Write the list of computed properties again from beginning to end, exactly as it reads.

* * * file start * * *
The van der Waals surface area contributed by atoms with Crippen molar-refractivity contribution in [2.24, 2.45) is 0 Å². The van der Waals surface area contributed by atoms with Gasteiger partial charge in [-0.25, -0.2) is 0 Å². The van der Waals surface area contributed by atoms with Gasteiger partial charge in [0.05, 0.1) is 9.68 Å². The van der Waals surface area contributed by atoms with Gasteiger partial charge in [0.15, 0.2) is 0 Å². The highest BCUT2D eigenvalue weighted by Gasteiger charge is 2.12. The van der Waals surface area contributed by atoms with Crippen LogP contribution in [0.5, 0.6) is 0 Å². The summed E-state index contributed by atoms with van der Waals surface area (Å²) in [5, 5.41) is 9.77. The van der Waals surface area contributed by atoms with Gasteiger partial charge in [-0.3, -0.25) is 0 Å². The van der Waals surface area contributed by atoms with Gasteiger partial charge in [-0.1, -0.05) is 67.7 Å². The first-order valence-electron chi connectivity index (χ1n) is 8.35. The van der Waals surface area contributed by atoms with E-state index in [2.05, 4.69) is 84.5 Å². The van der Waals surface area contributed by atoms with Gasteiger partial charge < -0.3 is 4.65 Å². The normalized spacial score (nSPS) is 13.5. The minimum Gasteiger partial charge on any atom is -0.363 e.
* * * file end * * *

The van der Waals surface area contributed by atoms with Crippen molar-refractivity contribution in [2.24, 2.45) is 0 Å². The van der Waals surface area contributed by atoms with Gasteiger partial charge in [-0.25, -0.2) is 0 Å². The van der Waals surface area contributed by atoms with Gasteiger partial charge in [0.05, 0.1) is 9.68 Å². The van der Waals surface area contributed by atoms with Gasteiger partial charge in [0.15, 0.2) is 0 Å². The highest BCUT2D eigenvalue weighted by Gasteiger charge is 2.12. The van der Waals surface area contributed by atoms with Crippen LogP contribution in [0.5, 0.6) is 0 Å². The summed E-state index contributed by atoms with van der Waals surface area (Å²) in [5, 5.41) is 9.77. The van der Waals surface area contributed by atoms with Gasteiger partial charge in [-0.3, -0.25) is 0 Å². The van der Waals surface area contributed by atoms with Gasteiger partial charge in [-0.1, -0.05) is 67.7 Å². The first-order valence-electron chi connectivity index (χ1n) is 8.35. The van der Waals surface area contributed by atoms with E-state index in [2.05, 4.69) is 84.5 Å². The van der Waals surface area contributed by atoms with Gasteiger partial charge < -0.3 is 4.65 Å². The normalized spacial score (nSPS) is 13.5. The minimum Gasteiger partial charge on any atom is -0.363 e.